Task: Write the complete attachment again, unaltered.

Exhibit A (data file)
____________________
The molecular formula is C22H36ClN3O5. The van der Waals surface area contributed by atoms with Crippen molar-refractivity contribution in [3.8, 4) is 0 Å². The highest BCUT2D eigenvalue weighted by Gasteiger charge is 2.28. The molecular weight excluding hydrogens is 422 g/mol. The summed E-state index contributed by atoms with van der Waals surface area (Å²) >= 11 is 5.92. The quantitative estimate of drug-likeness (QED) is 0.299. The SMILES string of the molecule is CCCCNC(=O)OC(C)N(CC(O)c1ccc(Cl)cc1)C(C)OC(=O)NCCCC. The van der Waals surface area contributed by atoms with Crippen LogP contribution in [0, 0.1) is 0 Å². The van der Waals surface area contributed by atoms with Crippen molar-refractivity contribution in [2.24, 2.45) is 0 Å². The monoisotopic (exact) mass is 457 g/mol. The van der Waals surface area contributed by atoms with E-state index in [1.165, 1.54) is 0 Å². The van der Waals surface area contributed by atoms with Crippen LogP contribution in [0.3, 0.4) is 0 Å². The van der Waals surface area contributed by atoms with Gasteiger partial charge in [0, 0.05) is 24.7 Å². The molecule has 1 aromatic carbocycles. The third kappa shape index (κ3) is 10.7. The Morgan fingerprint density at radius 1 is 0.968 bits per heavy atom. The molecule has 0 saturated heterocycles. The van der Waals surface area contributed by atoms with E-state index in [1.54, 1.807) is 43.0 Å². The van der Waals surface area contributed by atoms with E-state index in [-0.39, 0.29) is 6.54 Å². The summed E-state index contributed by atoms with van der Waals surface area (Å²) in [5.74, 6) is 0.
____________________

The molecular formula is C22H36ClN3O5. The van der Waals surface area contributed by atoms with Crippen molar-refractivity contribution in [3.8, 4) is 0 Å². The highest BCUT2D eigenvalue weighted by Gasteiger charge is 2.28. The molecular weight excluding hydrogens is 422 g/mol. The summed E-state index contributed by atoms with van der Waals surface area (Å²) >= 11 is 5.92. The quantitative estimate of drug-likeness (QED) is 0.299. The SMILES string of the molecule is CCCCNC(=O)OC(C)N(CC(O)c1ccc(Cl)cc1)C(C)OC(=O)NCCCC. The van der Waals surface area contributed by atoms with Crippen LogP contribution in [0, 0.1) is 0 Å². The van der Waals surface area contributed by atoms with Crippen molar-refractivity contribution in [2.24, 2.45) is 0 Å². The monoisotopic (exact) mass is 457 g/mol. The van der Waals surface area contributed by atoms with E-state index in [1.165, 1.54) is 0 Å². The van der Waals surface area contributed by atoms with Crippen LogP contribution in [0.3, 0.4) is 0 Å². The van der Waals surface area contributed by atoms with Gasteiger partial charge in [0, 0.05) is 24.7 Å². The molecule has 1 aromatic carbocycles. The third kappa shape index (κ3) is 10.7. The Morgan fingerprint density at radius 1 is 0.968 bits per heavy atom. The molecule has 0 saturated heterocycles. The van der Waals surface area contributed by atoms with E-state index in [1.54, 1.807) is 43.0 Å². The van der Waals surface area contributed by atoms with E-state index in [-0.39, 0.29) is 6.54 Å². The summed E-state index contributed by atoms with van der Waals surface area (Å²) in [5.74, 6) is 0.